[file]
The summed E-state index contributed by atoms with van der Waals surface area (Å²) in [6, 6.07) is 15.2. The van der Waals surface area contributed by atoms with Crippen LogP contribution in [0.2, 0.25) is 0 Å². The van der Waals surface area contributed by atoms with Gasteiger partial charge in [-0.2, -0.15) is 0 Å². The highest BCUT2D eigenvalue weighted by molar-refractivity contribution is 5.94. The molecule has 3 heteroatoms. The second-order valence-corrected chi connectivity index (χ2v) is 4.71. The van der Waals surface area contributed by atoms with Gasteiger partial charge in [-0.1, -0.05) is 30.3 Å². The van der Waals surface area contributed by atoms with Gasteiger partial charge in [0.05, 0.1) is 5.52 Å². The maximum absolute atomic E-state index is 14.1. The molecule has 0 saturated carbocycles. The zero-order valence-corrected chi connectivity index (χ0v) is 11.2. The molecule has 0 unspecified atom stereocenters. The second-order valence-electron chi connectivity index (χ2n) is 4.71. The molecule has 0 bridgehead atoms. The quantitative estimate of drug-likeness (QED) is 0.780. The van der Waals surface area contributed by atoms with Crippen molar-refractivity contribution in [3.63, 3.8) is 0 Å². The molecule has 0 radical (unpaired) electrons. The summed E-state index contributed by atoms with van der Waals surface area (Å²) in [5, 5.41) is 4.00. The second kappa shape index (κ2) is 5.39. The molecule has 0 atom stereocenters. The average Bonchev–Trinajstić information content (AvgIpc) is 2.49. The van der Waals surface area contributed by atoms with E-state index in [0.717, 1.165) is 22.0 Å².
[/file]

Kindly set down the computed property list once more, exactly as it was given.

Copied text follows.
The summed E-state index contributed by atoms with van der Waals surface area (Å²) in [6, 6.07) is 15.2. The van der Waals surface area contributed by atoms with Crippen LogP contribution in [0.2, 0.25) is 0 Å². The van der Waals surface area contributed by atoms with Gasteiger partial charge in [-0.2, -0.15) is 0 Å². The highest BCUT2D eigenvalue weighted by molar-refractivity contribution is 5.94. The molecule has 3 heteroatoms. The second-order valence-corrected chi connectivity index (χ2v) is 4.71. The van der Waals surface area contributed by atoms with Gasteiger partial charge in [-0.1, -0.05) is 30.3 Å². The van der Waals surface area contributed by atoms with Gasteiger partial charge in [0.05, 0.1) is 5.52 Å². The maximum absolute atomic E-state index is 14.1. The molecule has 0 saturated carbocycles. The zero-order valence-corrected chi connectivity index (χ0v) is 11.2. The molecule has 0 unspecified atom stereocenters. The second-order valence-electron chi connectivity index (χ2n) is 4.71. The molecule has 0 bridgehead atoms. The quantitative estimate of drug-likeness (QED) is 0.780. The van der Waals surface area contributed by atoms with Crippen molar-refractivity contribution in [3.63, 3.8) is 0 Å². The molecule has 0 radical (unpaired) electrons. The summed E-state index contributed by atoms with van der Waals surface area (Å²) in [5, 5.41) is 4.00. The second kappa shape index (κ2) is 5.39. The molecule has 0 atom stereocenters. The average Bonchev–Trinajstić information content (AvgIpc) is 2.49. The van der Waals surface area contributed by atoms with E-state index in [0.717, 1.165) is 22.0 Å².